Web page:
Ancient DNA: Triumphs, Triumphalism, & Caution
You can learn only so much from studying DNA patterns of past humans. For the rest, you need experts who study and analyze not DNA, but society & culture.
The discipline of paleogenomics — extracting, cleaning, and analyzing remnant DNA from people who lived thousands of years ago — is phenomenal science. The 2022 Medicine Nobel to Svante Pääbo basically honors this new discipline.
For at least a decade now, this science, paleogenomics, has made waves in popular media and the mainstream public discourse, though arguably not as much for its absolutely fascinating methods & scientific hard work, as for its interpretations, conclusions, and claims regarding history. As these claims address truly age-old human curiosities — to quote the Nobel Press Release, "Where do we come from? How are we related to those who came before us? What makes us, Homo sapiens, different from other hominins?" — there's surely much material in this for the general public & media.
This interesting relationship of the public with the field (of paleogenomics) also explains why media outlets only tangentially discussed a crucial point in their articles on the 2022 Nobel Prize: In what ways is this Nobel Prize in “Physiology or Medicine” relevant to physiology and/or medicine??
To be sure, the question indeed has answers, & also finds mention here & there. But it is worth noting that most mainstream media reports & articles on Pääbo’s win discussed the medical/health relevance of paleogenomics only passingly. Nature magazine did a good job, with a sub-section on "Health Implications": "[Archaic DNA in our genome] seems to punch above its weight, making an important contribution to the risks of diseases ranging from schizophrenia to severe COVID-19".
The Nobel Prize Press Release had a bit on the medical relevance too, even though more on the vague side: "The ancient flow of genes to present-day humans has physiological relevance today, for example affecting how our immune system reacts to infections." A more direct answer was provided by Nils-Göran Larsson, Chair of the Committee which chose the winner. In this video, at minute 1.00 after the reporter’s question, they say that the Prize recognizes Pääbo’s work as a "basic scientific discovery" that "will help us to understand our physiology”.
This is thus an interesting example of a Nobel being given less for direct insights in the field — Physiology or Medicine in this case — and more for the PROMISE of insights. (Paleogenomics indeed has offered massive insights, but few as such in Phy/Med yet.)
As a teenager in the early 2000s, I remember reading a lot of promises on how the Human Genome Project, & in general genetics, will "revolutionize" medicine & healthcare. Later when I entered medicine, I saw — like many others — that the "revolution" in healthcare needed other stuff. We have known for many decades that clean water, clean air, adequate food, and affordable healthcare services are all very effective & strong preventive and curative measures, & contribute to an excellent quality of life. But these seem to always lose in the race with the promises of pharma, biotech, and the like.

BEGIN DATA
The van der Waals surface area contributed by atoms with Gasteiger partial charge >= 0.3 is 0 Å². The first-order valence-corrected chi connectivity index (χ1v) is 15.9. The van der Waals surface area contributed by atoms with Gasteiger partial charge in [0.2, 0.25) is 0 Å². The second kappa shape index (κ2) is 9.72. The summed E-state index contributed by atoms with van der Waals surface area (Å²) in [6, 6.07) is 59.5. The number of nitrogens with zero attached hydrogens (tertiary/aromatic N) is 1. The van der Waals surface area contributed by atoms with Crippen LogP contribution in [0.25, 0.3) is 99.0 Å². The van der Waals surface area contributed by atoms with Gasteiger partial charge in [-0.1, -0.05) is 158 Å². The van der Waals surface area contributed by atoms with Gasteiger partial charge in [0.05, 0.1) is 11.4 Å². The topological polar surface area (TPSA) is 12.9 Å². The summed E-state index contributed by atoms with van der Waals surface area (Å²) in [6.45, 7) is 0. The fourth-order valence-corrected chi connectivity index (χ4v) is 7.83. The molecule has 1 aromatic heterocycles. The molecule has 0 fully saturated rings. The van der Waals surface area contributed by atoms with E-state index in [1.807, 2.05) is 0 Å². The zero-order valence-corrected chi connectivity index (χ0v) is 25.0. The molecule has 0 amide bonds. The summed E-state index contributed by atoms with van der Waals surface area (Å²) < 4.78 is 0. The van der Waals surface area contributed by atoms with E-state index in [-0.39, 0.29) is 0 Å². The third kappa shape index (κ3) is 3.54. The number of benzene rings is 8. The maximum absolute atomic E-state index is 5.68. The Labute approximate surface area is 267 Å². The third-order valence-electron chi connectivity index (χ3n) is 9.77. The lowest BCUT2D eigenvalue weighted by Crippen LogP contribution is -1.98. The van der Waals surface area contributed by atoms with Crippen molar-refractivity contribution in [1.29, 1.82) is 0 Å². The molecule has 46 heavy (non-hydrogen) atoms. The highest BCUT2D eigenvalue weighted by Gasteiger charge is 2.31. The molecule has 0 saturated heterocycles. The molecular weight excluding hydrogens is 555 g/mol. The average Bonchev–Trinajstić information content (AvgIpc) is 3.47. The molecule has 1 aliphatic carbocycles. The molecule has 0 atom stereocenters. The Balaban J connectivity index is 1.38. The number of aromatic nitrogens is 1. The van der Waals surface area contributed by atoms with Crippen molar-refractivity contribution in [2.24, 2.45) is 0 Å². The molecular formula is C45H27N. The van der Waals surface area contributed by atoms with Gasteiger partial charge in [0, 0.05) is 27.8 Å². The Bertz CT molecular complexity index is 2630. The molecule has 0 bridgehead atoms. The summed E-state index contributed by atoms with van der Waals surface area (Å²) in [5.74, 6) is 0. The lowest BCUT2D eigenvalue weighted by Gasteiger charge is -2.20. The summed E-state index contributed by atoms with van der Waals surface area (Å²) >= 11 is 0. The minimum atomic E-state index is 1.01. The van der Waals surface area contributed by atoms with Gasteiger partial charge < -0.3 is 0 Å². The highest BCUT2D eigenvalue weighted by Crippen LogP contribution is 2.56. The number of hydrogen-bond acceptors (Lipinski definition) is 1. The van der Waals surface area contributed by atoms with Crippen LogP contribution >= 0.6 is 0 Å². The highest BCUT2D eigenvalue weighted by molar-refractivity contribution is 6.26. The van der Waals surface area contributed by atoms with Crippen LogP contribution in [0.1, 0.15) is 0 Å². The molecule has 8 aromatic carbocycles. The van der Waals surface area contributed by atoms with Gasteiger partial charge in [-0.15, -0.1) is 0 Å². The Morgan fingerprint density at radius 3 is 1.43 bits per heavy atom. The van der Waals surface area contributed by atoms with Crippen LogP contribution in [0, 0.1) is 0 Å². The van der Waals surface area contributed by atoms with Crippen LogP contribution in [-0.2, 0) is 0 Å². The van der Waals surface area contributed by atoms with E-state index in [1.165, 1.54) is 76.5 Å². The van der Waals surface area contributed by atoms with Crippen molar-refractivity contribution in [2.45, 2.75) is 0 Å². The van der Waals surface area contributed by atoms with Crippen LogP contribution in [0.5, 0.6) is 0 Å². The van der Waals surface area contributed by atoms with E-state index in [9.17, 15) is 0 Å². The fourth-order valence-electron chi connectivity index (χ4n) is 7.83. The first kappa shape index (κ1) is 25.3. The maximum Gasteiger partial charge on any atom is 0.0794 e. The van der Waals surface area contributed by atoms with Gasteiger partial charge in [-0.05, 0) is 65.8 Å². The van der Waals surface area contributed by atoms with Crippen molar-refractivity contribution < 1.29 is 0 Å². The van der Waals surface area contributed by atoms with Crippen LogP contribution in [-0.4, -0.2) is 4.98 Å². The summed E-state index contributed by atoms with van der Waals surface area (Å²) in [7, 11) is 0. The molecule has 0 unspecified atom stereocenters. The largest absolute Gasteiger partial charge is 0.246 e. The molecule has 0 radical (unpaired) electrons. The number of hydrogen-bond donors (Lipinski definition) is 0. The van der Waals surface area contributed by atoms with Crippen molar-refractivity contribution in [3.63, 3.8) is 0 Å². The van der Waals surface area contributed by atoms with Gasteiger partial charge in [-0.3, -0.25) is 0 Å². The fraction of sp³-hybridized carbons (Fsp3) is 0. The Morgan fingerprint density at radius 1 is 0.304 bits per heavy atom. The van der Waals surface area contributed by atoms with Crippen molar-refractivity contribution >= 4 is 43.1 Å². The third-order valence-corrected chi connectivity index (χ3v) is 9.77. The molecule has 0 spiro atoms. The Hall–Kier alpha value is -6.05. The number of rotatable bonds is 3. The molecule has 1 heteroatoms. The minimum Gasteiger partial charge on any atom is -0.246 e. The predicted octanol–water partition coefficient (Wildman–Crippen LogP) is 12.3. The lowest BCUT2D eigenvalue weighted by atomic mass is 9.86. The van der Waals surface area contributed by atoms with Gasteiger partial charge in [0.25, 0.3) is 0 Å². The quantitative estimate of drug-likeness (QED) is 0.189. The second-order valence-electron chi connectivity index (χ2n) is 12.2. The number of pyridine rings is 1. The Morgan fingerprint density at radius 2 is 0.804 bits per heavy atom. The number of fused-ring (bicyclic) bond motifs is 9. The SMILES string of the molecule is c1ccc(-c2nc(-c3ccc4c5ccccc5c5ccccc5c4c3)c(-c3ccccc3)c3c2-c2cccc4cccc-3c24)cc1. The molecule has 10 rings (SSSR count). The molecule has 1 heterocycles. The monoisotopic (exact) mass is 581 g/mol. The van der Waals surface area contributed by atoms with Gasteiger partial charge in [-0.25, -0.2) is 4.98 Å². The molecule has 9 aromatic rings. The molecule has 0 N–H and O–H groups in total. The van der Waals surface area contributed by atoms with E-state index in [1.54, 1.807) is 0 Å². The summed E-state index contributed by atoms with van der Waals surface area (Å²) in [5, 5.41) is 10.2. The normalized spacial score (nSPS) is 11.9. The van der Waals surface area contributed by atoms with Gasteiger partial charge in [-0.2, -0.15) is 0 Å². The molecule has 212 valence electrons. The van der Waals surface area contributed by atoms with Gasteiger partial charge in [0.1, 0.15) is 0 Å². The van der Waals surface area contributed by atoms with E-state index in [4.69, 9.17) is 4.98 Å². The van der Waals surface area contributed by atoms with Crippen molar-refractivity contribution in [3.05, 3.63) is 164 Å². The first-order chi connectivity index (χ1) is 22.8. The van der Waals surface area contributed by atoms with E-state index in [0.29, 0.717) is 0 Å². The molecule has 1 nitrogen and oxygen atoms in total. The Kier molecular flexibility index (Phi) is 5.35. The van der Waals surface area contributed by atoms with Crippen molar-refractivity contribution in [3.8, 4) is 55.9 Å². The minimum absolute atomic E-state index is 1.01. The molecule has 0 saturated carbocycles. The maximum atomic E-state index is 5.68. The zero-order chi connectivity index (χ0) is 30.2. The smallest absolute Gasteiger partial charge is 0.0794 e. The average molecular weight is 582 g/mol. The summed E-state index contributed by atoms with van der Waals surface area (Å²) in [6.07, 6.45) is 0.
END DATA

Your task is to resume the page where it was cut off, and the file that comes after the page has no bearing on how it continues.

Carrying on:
There is a kind of triumphalism & glamor associated with such big-budget and "fancy" science. While no doubt there’s much good in that kind of science, what people must also know is that the disproportionate amounts of funding & attention it receives leads to much harm. So even as we celebrate the 2022 Nobel in Phy/Med & the truly awesome science which folks in paleogenomics are doing, let's also take a moment to reflect on the asymmetry & inequalities which exist in funding and resource-distribution in healthcare.
Now while the impact of paleogenomics on human health remains to be seen, it has certainly made a strong impact on our knowledge of human history. Much of this has been positive — but the triumphalism associated with ancient DNA has created new challenges.
For instance, there seem to be many folks now who believe that ancient DNA geneticists are geneticists less & historians more.
It is easily forgotten that the work on history coming out of ancient DNA has been interdisciplinary, with archeologists, historians, et al being equal contributors. It must also be noted that much of the stuff being attributed as "proven" by ancient DNA research, was actually already a part of historians' and archeologists' arguments & conjectures for many decades. While so many folks seem to love saying that paleogenomics is "rewriting" history (whether human history or South Asian history) — it has generally been less of a rewriting and more of a fine-tuning or revising.
I came across tweets in which people were saying that today, the "best historians" are geneticists. There is this widespread belief that extracting DNA from fossil bones & analyzing it with new machines & algorithms will provide “real” answers to questions about human culture etc.
Sadly, that's not how humans & human societies work. You can learn much from studying their DNA patterns, but only so much. For the rest, you need experts who study and analyze not DNA, but society & culture. You need social scientists. It's time to temper the triumphalism a bit.